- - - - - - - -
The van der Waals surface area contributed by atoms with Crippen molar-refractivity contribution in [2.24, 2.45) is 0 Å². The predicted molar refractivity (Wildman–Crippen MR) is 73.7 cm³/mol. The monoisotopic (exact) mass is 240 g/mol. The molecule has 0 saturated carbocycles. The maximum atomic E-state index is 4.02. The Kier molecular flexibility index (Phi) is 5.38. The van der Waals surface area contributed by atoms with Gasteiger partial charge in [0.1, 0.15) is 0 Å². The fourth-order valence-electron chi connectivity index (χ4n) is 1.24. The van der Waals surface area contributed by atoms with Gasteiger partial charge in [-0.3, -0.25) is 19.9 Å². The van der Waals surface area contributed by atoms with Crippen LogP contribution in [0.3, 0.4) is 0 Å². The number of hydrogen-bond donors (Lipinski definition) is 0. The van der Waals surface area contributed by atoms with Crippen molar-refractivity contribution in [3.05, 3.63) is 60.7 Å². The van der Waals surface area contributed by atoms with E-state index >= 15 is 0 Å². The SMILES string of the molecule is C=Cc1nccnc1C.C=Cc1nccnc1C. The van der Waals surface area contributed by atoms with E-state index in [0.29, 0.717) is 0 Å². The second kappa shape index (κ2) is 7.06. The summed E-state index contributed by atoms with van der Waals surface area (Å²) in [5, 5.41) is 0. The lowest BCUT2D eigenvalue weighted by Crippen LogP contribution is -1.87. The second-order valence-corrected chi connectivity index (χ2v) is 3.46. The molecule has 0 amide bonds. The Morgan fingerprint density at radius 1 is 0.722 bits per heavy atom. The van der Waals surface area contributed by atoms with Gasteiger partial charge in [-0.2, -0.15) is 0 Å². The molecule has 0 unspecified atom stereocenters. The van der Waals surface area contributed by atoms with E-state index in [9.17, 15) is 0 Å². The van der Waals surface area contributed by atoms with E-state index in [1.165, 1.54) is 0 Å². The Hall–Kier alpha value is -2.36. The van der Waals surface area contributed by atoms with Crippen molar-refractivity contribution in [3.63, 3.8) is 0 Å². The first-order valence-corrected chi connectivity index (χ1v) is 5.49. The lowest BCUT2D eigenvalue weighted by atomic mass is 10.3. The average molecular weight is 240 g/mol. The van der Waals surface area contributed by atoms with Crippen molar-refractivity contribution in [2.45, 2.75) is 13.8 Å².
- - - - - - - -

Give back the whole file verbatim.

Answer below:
The van der Waals surface area contributed by atoms with Crippen molar-refractivity contribution in [2.24, 2.45) is 0 Å². The predicted molar refractivity (Wildman–Crippen MR) is 73.7 cm³/mol. The monoisotopic (exact) mass is 240 g/mol. The molecule has 0 saturated carbocycles. The maximum atomic E-state index is 4.02. The Kier molecular flexibility index (Phi) is 5.38. The van der Waals surface area contributed by atoms with Gasteiger partial charge in [0.1, 0.15) is 0 Å². The fourth-order valence-electron chi connectivity index (χ4n) is 1.24. The van der Waals surface area contributed by atoms with Gasteiger partial charge in [-0.3, -0.25) is 19.9 Å². The van der Waals surface area contributed by atoms with Crippen LogP contribution in [0.3, 0.4) is 0 Å². The number of hydrogen-bond donors (Lipinski definition) is 0. The van der Waals surface area contributed by atoms with Crippen molar-refractivity contribution in [3.05, 3.63) is 60.7 Å². The van der Waals surface area contributed by atoms with E-state index >= 15 is 0 Å². The SMILES string of the molecule is C=Cc1nccnc1C.C=Cc1nccnc1C. The van der Waals surface area contributed by atoms with E-state index in [0.29, 0.717) is 0 Å². The second kappa shape index (κ2) is 7.06. The summed E-state index contributed by atoms with van der Waals surface area (Å²) in [5, 5.41) is 0. The lowest BCUT2D eigenvalue weighted by Crippen LogP contribution is -1.87. The second-order valence-corrected chi connectivity index (χ2v) is 3.46. The molecule has 0 amide bonds. The Morgan fingerprint density at radius 1 is 0.722 bits per heavy atom. The van der Waals surface area contributed by atoms with Gasteiger partial charge in [-0.2, -0.15) is 0 Å². The molecule has 0 unspecified atom stereocenters. The van der Waals surface area contributed by atoms with E-state index in [9.17, 15) is 0 Å². The van der Waals surface area contributed by atoms with E-state index in [1.165, 1.54) is 0 Å². The Hall–Kier alpha value is -2.36. The van der Waals surface area contributed by atoms with Crippen molar-refractivity contribution in [3.63, 3.8) is 0 Å². The first-order valence-corrected chi connectivity index (χ1v) is 5.49. The lowest BCUT2D eigenvalue weighted by atomic mass is 10.3. The average molecular weight is 240 g/mol. The van der Waals surface area contributed by atoms with Crippen molar-refractivity contribution in [2.45, 2.75) is 13.8 Å².